High dividend yields aren’t always the best reason to buy a stock. Even if the stock is reporting positive earnings growth, it may still be dead weight in your portfolio. Here’s why.
Take Canadian Natural Resources (TSX:CNQ)(NYSE:CNQ) as an example. In the past few years, the corporation has only modestly increased its debt level by 30%. This bodes well for the risk of a stock. Currently, CNQ’s long-term debt is highly rated has BBB+ by Standard & Poor and the outlook is stable.
Oil is becoming outdated
The bad news about this stock is that it is in a dying industry. Its natural gas division should perform reasonably well, as natural gas is considered to be relatively friendly to the environment. Nevertheless, natural gas sales represent only 7.24% of the corporation’s total production with crude oil comprising the rest.
Given oil price manipulation by Big Oil in North America, OPEC, and the strengthening Saudi Arabian alliance with the United States, Canadian Natural may be overinvesting in outdated energy technology. For Canadian Natural Resources to perform well on the Toronto Stock Exchange in the next 10 years, it needs to continue innovating with the energy sector as a whole. This means it needs to start investing less in oil and more in renewable energy.
Oil price setting has lost power
Big Oil is losing. The cartel’s political clout is struggling to compete against lawsuits and grassroots activism eroding the present net value of ongoing investment projects. Not only do these issues add to the projects current expenses and delay revenue payoffs, but these legal troubles also cause significant stock market risk for shareholders.
Compounding these problems, Iran has been noncooperative in colluding with OPEC and North American oil interests to restrict oil production and artificially raise prices. In July 2019, OPEC exempted Iran from curbing oil output. This decision was mainly an admission that the industry is no longer willing to risk costly conflict over oil profits.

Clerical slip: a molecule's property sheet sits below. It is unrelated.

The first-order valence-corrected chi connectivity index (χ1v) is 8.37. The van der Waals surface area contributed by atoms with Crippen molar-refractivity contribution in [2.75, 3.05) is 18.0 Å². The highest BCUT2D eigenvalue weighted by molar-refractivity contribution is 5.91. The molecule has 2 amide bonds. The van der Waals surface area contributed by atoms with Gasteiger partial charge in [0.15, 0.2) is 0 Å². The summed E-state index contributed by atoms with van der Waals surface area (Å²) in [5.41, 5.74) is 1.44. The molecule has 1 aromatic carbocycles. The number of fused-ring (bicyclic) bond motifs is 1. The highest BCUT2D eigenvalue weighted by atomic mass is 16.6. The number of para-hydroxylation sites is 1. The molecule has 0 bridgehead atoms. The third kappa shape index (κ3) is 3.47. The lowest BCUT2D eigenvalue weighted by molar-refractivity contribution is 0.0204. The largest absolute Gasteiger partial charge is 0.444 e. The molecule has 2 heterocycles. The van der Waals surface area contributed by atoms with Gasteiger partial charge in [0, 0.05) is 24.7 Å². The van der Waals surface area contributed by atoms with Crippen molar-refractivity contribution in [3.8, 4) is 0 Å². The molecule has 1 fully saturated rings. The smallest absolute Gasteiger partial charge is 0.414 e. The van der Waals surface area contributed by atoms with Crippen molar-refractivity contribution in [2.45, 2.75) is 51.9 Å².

Big Oil may be starting to understand that their industry needs to allow more competition in the market. This competition includes renewable resource alternatives like electric-powered vehicles, wind power, and solar energy.
Canadian investors with higher risk tolerance and more substantial appetite for high dividends may be tempted to invest in high-dividend issuers like CNQ or Enbridge. But it is never a good idea to invest in dying technology. Eventually, CNQ, along with Enbridge and OPEC, will have to reduce earnings reliance on oil and increase the percentage of sales attributed to renewable resource divisions.
Oil companies are similar to BlackBerry. For those who remember, BlackBerry phones were popular in 2003, and the stock traded at under $7 per share. By some miracle, by 2008, near the launch of the iPhone, and at the start of the 2008 global financial crisis, the stock’s market value skyrocketed to over $130.
Today, BlackBerry again sells for around $7.15, offers no dividend, and to stay alive it pivoted its business development strategy to enterprise software and the Internet of Things (IoT). Innovation drives the economy; the only way for Big Oil to maintain some power is to stop fighting industry trends and follow it instead.